EU, Swastika and free speech

Discussion in 'Politics' started by Megara, Jan 17, 2005.

  1. Megara

    Megara Banned

  2. TheMadcapSyd

    TheMadcapSyd Titanic's captain, yo!

    Freedom of speech should mean any kind, no matter how stupid some of it gets.
  3. Ole_Goat

    Ole_Goat Member

    Germany already such a ban in place. Given anit-semitic attacks have not gone away since the ban was put into place; European wide ban would have the same effect. Allow the people and politicians the false sense of security they have done the right thing, but effectively doing nothing.
  4. Eugene

    Eugene Senior Member

    Well, i think that we should ban the swastika worldwide because before hitler it was an innoculous drawing of the sun. the nazis nowadays have different symbols anyways, so why not.
    Oh, about the costume, does anyone else out there think that it was an obscure 'sex pistols' reference?
  5. feministhippy

    feministhippy Member

    The swastika is a Hindu symbol. This is not just a matter of protecting free speach, it's also a matter of protecting freedom of religion.

    The Holocaust was terrible, and as a Jew, I've met many survivers at my synogage. So it's not as if I'm supporting hatred. But the fact is that the symbol is not hateful: the Nazis were hateful.

    The Prince Harry thing is silly. The fact is that Prince Harry most likely did it as a form of rebellion. (Those damn rebellous 20 year olds) He did it to get the media attention he got. People don't dress up as Nazis because they're just trying to find a cool costume. They do it because it gets them attention. But the fact is that Prince Harry's just a jerk, he's royalty's version of Jack Osbourne, and I don't think you should ban a symbol because he does something stupid like that.
  6. Megara

    Megara Banned

    well said.
  7. BraveSirRubin

    BraveSirRubin Members

    The symbol shouldn't be banned. I'm Jewish myself, by birth, and have had much of my family die in the holocaust. They symbol is not the cause of the hate, the people are. The symbol should be left, but more strict measures should be taken by the entire EU to fight anti-semitism.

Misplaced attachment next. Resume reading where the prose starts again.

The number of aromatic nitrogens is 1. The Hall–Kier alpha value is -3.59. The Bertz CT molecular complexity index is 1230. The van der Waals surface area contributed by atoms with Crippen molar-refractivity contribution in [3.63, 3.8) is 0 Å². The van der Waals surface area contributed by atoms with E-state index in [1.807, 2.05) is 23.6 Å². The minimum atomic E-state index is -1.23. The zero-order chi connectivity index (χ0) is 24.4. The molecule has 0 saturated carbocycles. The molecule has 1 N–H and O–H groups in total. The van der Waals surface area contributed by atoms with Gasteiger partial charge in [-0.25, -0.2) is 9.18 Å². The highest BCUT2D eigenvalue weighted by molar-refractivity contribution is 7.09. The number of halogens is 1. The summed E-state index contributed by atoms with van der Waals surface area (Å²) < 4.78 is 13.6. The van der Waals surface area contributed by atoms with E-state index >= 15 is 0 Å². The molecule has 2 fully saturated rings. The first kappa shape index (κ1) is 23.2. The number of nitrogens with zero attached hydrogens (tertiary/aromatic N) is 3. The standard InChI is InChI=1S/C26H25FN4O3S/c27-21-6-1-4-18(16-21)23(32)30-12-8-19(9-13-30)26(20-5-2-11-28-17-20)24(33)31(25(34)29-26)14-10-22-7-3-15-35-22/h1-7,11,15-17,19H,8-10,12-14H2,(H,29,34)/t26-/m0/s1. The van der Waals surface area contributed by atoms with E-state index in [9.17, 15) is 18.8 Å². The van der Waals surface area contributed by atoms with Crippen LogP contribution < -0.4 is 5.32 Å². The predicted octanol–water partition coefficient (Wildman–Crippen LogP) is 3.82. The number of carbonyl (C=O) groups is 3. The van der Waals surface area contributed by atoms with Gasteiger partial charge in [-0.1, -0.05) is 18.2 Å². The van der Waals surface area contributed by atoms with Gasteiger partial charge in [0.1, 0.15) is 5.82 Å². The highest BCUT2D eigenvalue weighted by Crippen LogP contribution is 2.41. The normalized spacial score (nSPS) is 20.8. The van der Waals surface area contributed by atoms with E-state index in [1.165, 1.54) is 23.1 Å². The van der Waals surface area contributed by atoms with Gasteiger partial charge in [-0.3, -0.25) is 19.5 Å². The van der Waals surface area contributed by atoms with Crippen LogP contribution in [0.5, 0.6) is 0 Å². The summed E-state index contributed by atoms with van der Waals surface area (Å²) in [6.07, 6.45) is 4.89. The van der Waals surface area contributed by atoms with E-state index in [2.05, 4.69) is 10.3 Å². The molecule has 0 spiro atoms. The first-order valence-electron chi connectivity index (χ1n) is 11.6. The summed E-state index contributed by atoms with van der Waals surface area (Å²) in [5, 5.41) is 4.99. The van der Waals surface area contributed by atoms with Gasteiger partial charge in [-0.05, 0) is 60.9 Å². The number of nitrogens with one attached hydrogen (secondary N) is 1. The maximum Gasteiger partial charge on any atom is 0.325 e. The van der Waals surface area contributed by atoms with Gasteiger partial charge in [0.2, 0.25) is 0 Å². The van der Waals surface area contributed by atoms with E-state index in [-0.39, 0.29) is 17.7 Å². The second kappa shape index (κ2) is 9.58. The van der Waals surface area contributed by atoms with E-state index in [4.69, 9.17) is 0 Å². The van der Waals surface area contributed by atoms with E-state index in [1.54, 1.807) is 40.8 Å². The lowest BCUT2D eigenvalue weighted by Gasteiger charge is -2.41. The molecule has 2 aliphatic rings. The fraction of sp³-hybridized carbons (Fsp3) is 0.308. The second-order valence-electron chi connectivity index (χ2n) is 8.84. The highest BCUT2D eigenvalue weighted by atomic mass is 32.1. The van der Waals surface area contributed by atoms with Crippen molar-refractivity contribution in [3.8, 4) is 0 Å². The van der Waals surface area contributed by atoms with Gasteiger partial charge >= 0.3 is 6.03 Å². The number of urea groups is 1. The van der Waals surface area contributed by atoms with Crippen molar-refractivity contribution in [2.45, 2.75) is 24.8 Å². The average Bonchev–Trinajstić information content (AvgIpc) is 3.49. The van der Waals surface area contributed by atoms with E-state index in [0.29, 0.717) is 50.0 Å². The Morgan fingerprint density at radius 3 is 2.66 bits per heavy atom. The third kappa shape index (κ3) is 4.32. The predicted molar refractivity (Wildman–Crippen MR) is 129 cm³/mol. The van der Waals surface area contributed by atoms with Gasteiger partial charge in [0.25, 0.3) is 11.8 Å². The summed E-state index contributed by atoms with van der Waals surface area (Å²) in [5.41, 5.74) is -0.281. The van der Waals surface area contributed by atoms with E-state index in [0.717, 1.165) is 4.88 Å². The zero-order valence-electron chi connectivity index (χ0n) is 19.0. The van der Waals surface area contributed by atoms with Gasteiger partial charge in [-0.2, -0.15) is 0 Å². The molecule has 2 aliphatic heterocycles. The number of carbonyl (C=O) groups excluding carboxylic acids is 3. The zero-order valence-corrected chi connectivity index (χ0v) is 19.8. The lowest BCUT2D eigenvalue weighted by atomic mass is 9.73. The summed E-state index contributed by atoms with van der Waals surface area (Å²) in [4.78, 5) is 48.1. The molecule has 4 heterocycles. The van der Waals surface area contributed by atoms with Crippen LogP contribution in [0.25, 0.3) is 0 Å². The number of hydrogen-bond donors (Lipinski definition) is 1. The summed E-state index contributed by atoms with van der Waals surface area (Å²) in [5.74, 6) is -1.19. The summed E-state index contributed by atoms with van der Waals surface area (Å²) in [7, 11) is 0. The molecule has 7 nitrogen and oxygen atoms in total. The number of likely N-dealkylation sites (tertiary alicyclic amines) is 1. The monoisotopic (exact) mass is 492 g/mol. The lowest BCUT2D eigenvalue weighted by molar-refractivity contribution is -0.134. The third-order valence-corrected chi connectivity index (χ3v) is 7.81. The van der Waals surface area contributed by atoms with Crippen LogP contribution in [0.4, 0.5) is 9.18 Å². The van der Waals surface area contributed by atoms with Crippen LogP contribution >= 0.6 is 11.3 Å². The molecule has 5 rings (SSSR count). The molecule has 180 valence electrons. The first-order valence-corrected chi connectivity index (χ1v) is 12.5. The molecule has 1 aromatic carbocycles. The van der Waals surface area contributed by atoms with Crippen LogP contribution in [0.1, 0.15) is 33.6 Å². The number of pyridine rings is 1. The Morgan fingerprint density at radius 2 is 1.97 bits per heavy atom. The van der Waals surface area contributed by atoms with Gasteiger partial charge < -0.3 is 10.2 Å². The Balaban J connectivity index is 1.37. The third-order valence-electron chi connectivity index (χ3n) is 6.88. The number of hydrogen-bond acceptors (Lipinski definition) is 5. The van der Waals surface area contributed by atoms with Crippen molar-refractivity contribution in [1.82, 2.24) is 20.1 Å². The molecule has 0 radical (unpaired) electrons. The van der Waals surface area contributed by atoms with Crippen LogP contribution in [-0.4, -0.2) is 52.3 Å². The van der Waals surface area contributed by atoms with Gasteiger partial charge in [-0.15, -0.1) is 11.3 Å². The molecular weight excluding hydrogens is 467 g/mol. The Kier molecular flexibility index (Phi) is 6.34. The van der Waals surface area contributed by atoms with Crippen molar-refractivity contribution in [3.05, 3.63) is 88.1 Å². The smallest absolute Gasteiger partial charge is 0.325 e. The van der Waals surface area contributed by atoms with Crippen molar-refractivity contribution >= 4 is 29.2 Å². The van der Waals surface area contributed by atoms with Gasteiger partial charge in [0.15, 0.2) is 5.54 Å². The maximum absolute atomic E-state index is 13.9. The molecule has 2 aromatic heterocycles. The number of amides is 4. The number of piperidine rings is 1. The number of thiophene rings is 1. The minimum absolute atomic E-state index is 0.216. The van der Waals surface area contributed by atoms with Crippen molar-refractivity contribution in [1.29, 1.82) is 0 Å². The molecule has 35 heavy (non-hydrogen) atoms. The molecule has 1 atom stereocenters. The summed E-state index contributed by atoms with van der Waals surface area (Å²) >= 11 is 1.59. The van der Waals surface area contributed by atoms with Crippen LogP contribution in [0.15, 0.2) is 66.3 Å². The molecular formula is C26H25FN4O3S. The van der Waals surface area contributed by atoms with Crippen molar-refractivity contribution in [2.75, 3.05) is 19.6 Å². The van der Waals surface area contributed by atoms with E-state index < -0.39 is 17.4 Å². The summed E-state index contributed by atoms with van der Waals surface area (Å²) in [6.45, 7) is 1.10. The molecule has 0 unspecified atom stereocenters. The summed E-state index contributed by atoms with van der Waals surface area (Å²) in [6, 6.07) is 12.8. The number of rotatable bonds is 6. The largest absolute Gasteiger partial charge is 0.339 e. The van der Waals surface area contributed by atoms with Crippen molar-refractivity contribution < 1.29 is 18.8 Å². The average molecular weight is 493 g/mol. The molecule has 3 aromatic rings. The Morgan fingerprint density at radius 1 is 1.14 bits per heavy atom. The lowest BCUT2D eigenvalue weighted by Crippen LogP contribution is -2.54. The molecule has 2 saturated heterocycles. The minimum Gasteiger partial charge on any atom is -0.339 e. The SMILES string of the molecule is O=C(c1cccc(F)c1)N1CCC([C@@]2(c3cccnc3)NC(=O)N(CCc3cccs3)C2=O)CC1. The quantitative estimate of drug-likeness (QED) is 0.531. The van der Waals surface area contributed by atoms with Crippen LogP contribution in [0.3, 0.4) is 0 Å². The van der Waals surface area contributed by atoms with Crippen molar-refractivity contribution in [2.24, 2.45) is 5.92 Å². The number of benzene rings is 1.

8. Kandahar

    Kandahar Banned

    France and Germany already have bans on swastikas and nazi paraphrenalia. In addition, it's illegal in Germany to give a one-arm "Hitler salute."

    You're absolutely right that this is an infringement on freedom of speech. But Europe has always been one step behind the United States in that area.
  9. Pressed_Rat

    Pressed_Rat Do you even lift, bruh?

    It was originally a Masonic symbol that was later altered by the Germans and used to symbolize the Nazi Party.
  10. Soulless||Chaos

    Soulless||Chaos SelfInducedExistence

    It shouldn't be banned, regardless of the connotations, as that would just strengthen censorship.
  11. Megara

    Megara Banned

    PR, how on earth can you say its a masonic symbol?

    its origins are that of hindu and ancient greek. I believe the oldest evidence of the sign dates back to 1000 BC from ancient greece..
  12. Eugene

    Eugene Senior Member

    Well, the German Swastika is backwards. the hindu one (it is hindu, the word swastika comes from sanskrit, it means the source of all things good or something) goes the other way.
    Swastikas creep up everywhere, the oldest christian chuch in the world (located in ethiopia of all places) has swastikas all over the windows.
    I think that this entire debate is kinda pointless anymore. Nazis now adays don't use swastikas, they have a too negative connotation. They don't even call themselves nazis fer chrissakes.